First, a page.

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Spotlight on leaders: Betty Tom

Off the radar: an unexpected journey to the PC(USA)

By Gail Strange | Presbyterians Today

Betty Tom

When Betty Tom began seminary, she had belonged only to denominations that did not ordain women. She cried the first time she saw a woman preach and understood that God was calling her to the pulpit. (Photo courtesy of Betty Tom)

Becoming a Presbyterian pastor was nowhere on the Rev. Dr. Betty Tom’s radar. She had attended Baptist and Pentecostal churches most of her life and was serving in a nondenominational church, and she was content. However, Tom’s life took an unexpected turn when she enrolled in seminary. As she worked her way through the courses of Christian Theological Seminary (CTS) in Indianapolis, the time came for her to do her supervised field experience, when seminarians go to work in their field of study in a church.

For Tom this task was not as easy as it was for others. She really wanted to do her supervised field experience at the nondenominational church where she was serving. Unfortunately for her, that church was not willing to allow a woman to have a leadership role. She met the same resistance from Baptist churches — no women preachers. The deadline for an internship was drawing ever closer and Tom was running out of options.

Then a friend suggested she try the Presbyterian Church (U.S.A.).

“What’s a Presbyterian?” she asked her friend. 

Coming from a Pentecostal and Baptist background Tom didn’t think the Presbyterian Church would be a good fit for her. At her friend’s insistence, however, she contacted the pastor at Immanuel Presbyterian Church in Indianapolis — a Chinese-American pastoring an African-American church. 

She started her intern program at Immanuel that August. Little did she know, the pastor of Immanuel was looking for an African-American to groom for a leadership role in the congregation. In December, four months after she started her internship, the pastor of Immanuel resigned and for a short period Tom, still an intern, was left on her own with the congregation. 

The congregation soon brought in an interim pastor as they searched for someone to fill the position permanently. As fate would have it, the interim pastor retired in May, and Tom again was left to serve the congregation alone.

Tom’s internship was scheduled to end in June, but the congregation asked her to stay until they called a new pastor. Several months passed and the session approached her once again. 

Betty Tom prepares to serve Communion.

Betty Tom prepares to serve Communion. Friends and family of different denominations had mixed reactions as she decided to pursue ordination. She credits her background in Baptist and Pentecostal churches with giving her a love of Scripture and passion for joyful worship. (Photo by Gail Strange)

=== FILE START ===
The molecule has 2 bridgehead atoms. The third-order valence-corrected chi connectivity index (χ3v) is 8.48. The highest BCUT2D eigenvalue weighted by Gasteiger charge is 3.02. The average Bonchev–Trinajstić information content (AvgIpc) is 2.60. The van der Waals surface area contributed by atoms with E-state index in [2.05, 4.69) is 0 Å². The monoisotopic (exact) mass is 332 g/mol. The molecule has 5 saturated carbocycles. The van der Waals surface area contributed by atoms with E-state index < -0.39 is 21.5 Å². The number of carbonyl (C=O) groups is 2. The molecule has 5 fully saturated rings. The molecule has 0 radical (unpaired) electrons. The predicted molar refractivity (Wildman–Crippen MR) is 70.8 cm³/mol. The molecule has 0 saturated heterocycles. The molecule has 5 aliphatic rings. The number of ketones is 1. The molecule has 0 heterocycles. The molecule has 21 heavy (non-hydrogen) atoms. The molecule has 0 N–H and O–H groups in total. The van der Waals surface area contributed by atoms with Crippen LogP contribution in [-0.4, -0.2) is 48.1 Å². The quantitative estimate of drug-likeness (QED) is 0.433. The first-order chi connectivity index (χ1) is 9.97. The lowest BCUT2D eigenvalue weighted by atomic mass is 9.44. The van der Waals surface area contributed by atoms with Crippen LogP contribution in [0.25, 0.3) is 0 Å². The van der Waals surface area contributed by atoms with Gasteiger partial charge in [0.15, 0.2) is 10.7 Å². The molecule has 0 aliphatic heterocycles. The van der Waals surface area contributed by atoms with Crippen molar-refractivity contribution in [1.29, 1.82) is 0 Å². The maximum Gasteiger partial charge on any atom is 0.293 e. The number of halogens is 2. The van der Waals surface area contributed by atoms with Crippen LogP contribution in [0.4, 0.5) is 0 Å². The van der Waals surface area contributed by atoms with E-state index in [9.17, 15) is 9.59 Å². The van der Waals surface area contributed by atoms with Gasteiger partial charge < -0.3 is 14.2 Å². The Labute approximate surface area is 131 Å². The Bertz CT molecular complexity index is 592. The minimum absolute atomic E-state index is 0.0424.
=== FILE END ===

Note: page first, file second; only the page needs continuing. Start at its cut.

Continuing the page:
“This time was different,” said Tom. “They asked me to stay on permanently as the pastor. I ended up pastoring the church for 10 years.” She then received a call from First Presbyterian Church in Mount Vernon, New York, where for the past five years she has served as the congregation’s pastor.

“I’m truly grateful for the opportunities afforded me through the PC(USA),” Tom said. “I grew up in a small, family-sized Missionary Baptist church, and I never saw a woman preaching from the pulpit. As a matter of fact, we were taught that women were not allowed to preach the gospel.” 

While at CTS she saw a women preaching in chapel and cried the entire service. While she came to embrace Scriptures that affirm women’s leadership, not everyone was supportive. 

Tom’s family and friends had mixed reactions about her becoming a pastor. Her immediate family, particularly her mother, responded with shock, confusion and anxiety.

“I had left a 21-year career in public education, so they thought I had abandoned my senses!” she said. Yet many of her close friends and supporters encouraged her to follow the call of God.

Tom recognizes the gifts that she brings to the PC(USA) from her time spent in Baptist and Pentecostal churches.

“The Missionary Baptist Church taught me the love of Scriptures and the importance of knowing God’s Word. To this day I absolutely love the study of God’s Word. I preach with a passion that comes from spending years with God and loving God’s Word,” she said. “I learned in the Church of God in Christ and Bible Way denominations to be full of the Spirit and to worship freely, joyfully and unashamedly.”

But, she adds, God called her ordained ministry in the PC(USA).

“I love our polity, the confessions and connectional nature of the PC(USA). The church feels like family to me!” she said. “Although we still have much work to do around women in leadership — especially women of color — in programs and corporate-sized churches in the PC(USA), I believe that my ministry is affirmed and celebrated in the PC(USA). To God be the glory!”

Gail Strange is the director of church and mid council communications for the Presbyterian Mission Agency. 

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